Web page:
You may recall that this past summer sociologists learned that admissions personnel at elite universities actually were less likely to accept students who had risen to leadership roles in 4-H or Future Farmers of America than students who had similar academic backgrounds but were bereft of farming experience. I’m guessing that being engaged in these activities is seen as another “nerd” marker, as well as demonstrating that you are from a much more socioeconomically humble background than the person who is involved in yacht racing or who joined a mountaineering team which successfully ascended a famous peak.
When I watch the reflexive spasm of hate which is directed at Sarah Palin, I am convinced that her lack of elite credentials makes her seem “uppity” when she expresses her viewpoints or exercises any kind of national leadership. Hence the concerted effort to slap her back down. And when I hear people talking about her lack of “gravitas”, I regard this as code-speak for signaling that she just isn’t elite enough. Instead of attending one of the super-elite schools, she earned her bachelor’s degree from the University of Idaho.
In contrast political leaders such as the late Ted Kennedy are automatically elite because of birthright and education at an elite university, even if he wasn’t academically able to hack his Spanish class and was expelled for cheating (later to be readmitted). Similarly there is a host of powerful, political figures who attended super-elite law schools and then went on to fail their bar exams one or more times, like Hillary Clinton who attended Yale Law School then flunked her bar exam in Washinton, D.C. Or Governor Jerry Brown, who also attended Yale Law School and then flunked his first attempt at the bar exam in California. Or Michelle Obama, who attended Harvard Law School and then flunked her first effort at taking the bar exam in Illinois. Remember the point in attending an elite university is to provide you with the opportunity to make connections with other elites. Using your time there to make such connections will have a much bigger influence on your future success than what you learned (or failed to learn) while you were there.
As noted above, high-powered employers say
“super-elite instruction was “too abstract,” “overly theoretical,” or even “useless” compared to the more “practical” and “relevant” training offered at “lesser” institutions…
So instead they are using super-elite degrees as a marker for intellect and exploitable social connections. Interestingly Allahpundit just posted a piece in which he quotes a Harvard study that faults American higher education overall, including our “lesser” institutions and instead praises the Northern European approach:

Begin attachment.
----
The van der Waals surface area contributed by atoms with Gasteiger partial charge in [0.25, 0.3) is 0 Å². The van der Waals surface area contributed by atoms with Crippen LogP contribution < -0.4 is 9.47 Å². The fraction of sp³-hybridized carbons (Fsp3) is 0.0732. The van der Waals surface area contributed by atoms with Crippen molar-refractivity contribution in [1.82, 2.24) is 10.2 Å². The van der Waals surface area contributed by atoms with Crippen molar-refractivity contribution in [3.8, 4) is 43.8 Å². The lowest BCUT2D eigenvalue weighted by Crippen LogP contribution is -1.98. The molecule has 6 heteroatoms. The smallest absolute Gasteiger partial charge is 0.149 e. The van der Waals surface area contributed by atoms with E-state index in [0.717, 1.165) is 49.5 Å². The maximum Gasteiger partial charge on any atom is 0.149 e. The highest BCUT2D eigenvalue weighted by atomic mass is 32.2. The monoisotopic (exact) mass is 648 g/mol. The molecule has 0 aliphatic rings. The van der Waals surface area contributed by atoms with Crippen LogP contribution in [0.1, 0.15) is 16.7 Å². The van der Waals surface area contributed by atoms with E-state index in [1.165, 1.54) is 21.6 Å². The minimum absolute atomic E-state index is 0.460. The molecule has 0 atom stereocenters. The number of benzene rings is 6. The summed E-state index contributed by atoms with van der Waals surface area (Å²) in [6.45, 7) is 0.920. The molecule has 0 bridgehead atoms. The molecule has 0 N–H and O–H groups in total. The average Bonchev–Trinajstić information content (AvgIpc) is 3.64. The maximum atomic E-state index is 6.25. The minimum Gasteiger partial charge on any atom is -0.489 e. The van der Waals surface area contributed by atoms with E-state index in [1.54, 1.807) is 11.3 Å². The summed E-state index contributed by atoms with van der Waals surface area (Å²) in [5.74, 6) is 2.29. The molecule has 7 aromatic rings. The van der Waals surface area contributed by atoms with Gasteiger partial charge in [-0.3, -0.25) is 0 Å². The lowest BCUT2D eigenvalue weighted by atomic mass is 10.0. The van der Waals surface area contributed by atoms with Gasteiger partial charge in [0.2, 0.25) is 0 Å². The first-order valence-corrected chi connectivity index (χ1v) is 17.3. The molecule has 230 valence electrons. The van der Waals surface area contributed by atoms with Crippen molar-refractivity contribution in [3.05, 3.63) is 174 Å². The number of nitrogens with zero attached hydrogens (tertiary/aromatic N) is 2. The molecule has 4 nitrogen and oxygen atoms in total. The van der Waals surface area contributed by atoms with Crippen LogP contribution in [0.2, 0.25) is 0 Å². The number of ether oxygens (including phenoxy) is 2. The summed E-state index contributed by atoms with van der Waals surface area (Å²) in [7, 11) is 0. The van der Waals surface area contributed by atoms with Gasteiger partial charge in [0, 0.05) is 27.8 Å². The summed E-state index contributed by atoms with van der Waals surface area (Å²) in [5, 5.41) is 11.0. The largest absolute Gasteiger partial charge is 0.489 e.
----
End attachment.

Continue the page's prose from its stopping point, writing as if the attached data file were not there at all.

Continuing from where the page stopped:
In Austria, Denmark, Finland, Germany, the Netherlands, Norway, and Switzerland, for instance, between 40 and 70 percent of high-schoolers opt for programs that combine classroom and workplace learning, many of them involving apprenticeships. These pathways result in a “qualification” that has real currency in the labor market…
Now wouldn’t that be something… instead of using credentials as a “marker”, we could actually provide instruction that would enhance our graduates’ value in the workforce. The same study Allahpundit cites says that university-induced boredom causes many people to drop out. Compare this with the high-powered employers above who actually go out of their way to avoid hiring “nerds” who like university classes… apparently they are seen as being a bit “off.” You’re not supposed to like it.
- Legacy Preferences published at Wikipedia
- Chapter 4: An Analytic Survey of Legacy Preference by Daniel Golden in the book, Affirmative Action for the Rich, ISBN 978-0870785184
- Ivies, extracurriculars, and exclusion: Elite employers’ use of educational credentials — this is the abstract of Lauren A. Rivera’s paper; published at Science Direct
- Credentialism and elite employment — by Steve Hsu, Professor of Physics at University of Oregon, published at his blog, Information Processing; trackback URL: http://disqus.com/forums/infoproc/credentialism_and_elite_employment/trackback/
- Why Is Wall Street So Addicted to Prestige Colleges? — by John Carney, published at CNBC. This article extensively quotes Hsu’s article above.
- Brown and Cornell are Second Tier — by Tom Bartlett, published in The Chronicle of Higher Education. — another analysis of the Rivera’s research paper.
- How Diversity Punishes Asians, Poor Whites and Lots of Others by Russell K. Nieli, published at Minding the Campus — discusses a sociological research that show elite universities discriminated in admission against high school students who had been involved in 4-H or Future Farmers of America.
- Wikipedia article on Ted Kennedy — notes his expulsion from Harvard for having someone take a Spanish exam for him
- The Bar Exam: A List of Famous Failures by David Lat